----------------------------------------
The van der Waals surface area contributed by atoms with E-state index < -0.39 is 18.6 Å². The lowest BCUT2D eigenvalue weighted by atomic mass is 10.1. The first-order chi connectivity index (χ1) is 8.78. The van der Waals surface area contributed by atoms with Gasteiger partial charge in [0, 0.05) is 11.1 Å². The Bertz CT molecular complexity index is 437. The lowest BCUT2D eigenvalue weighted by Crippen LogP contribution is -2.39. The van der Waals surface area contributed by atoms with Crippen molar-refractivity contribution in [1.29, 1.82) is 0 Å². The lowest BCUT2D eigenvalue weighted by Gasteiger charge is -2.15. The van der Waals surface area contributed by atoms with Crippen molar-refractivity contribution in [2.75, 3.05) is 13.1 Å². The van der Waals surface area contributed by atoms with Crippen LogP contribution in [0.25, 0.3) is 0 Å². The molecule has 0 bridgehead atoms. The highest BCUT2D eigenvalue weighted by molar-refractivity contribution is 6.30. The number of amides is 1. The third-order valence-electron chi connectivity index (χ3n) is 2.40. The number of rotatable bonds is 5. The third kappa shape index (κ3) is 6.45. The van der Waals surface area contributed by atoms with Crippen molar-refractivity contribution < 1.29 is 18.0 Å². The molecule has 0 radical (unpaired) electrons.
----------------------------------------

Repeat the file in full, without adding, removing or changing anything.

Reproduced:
The van der Waals surface area contributed by atoms with E-state index < -0.39 is 18.6 Å². The lowest BCUT2D eigenvalue weighted by atomic mass is 10.1. The first-order chi connectivity index (χ1) is 8.78. The van der Waals surface area contributed by atoms with Gasteiger partial charge in [0, 0.05) is 11.1 Å². The Bertz CT molecular complexity index is 437. The lowest BCUT2D eigenvalue weighted by Crippen LogP contribution is -2.39. The van der Waals surface area contributed by atoms with Crippen molar-refractivity contribution in [1.29, 1.82) is 0 Å². The lowest BCUT2D eigenvalue weighted by Gasteiger charge is -2.15. The van der Waals surface area contributed by atoms with Crippen molar-refractivity contribution in [2.75, 3.05) is 13.1 Å². The van der Waals surface area contributed by atoms with Crippen LogP contribution in [0.25, 0.3) is 0 Å². The molecule has 0 bridgehead atoms. The highest BCUT2D eigenvalue weighted by molar-refractivity contribution is 6.30. The number of amides is 1. The third-order valence-electron chi connectivity index (χ3n) is 2.40. The number of rotatable bonds is 5. The third kappa shape index (κ3) is 6.45. The van der Waals surface area contributed by atoms with Crippen molar-refractivity contribution < 1.29 is 18.0 Å². The molecule has 0 radical (unpaired) electrons.